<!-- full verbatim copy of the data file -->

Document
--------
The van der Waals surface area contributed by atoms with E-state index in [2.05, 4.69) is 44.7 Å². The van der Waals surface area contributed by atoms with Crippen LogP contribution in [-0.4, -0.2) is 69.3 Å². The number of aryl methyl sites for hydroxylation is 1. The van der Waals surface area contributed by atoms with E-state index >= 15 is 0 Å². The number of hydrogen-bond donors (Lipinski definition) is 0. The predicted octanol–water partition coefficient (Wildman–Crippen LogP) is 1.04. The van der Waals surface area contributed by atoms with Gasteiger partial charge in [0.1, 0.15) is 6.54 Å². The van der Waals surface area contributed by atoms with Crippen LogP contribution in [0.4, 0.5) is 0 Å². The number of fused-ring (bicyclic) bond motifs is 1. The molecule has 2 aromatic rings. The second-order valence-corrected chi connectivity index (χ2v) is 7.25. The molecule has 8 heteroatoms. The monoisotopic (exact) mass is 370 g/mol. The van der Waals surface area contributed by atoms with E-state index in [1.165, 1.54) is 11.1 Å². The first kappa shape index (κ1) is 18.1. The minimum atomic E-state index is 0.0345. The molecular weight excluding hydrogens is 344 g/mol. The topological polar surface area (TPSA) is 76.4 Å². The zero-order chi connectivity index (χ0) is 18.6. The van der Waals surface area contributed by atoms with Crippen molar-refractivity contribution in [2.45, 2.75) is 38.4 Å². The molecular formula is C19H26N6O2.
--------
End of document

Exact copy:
The van der Waals surface area contributed by atoms with E-state index in [2.05, 4.69) is 44.7 Å². The van der Waals surface area contributed by atoms with Crippen LogP contribution in [-0.4, -0.2) is 69.3 Å². The number of aryl methyl sites for hydroxylation is 1. The van der Waals surface area contributed by atoms with E-state index >= 15 is 0 Å². The number of hydrogen-bond donors (Lipinski definition) is 0. The predicted octanol–water partition coefficient (Wildman–Crippen LogP) is 1.04. The van der Waals surface area contributed by atoms with Gasteiger partial charge in [0.1, 0.15) is 6.54 Å². The van der Waals surface area contributed by atoms with Crippen LogP contribution in [0.4, 0.5) is 0 Å². The number of fused-ring (bicyclic) bond motifs is 1. The molecule has 2 aromatic rings. The second-order valence-corrected chi connectivity index (χ2v) is 7.25. The molecule has 8 heteroatoms. The monoisotopic (exact) mass is 370 g/mol. The van der Waals surface area contributed by atoms with E-state index in [1.165, 1.54) is 11.1 Å². The first kappa shape index (κ1) is 18.1. The minimum atomic E-state index is 0.0345. The molecular weight excluding hydrogens is 344 g/mol. The topological polar surface area (TPSA) is 76.4 Å². The zero-order chi connectivity index (χ0) is 18.6. The van der Waals surface area contributed by atoms with Crippen molar-refractivity contribution in [2.45, 2.75) is 38.4 Å². The molecular formula is C19H26N6O2.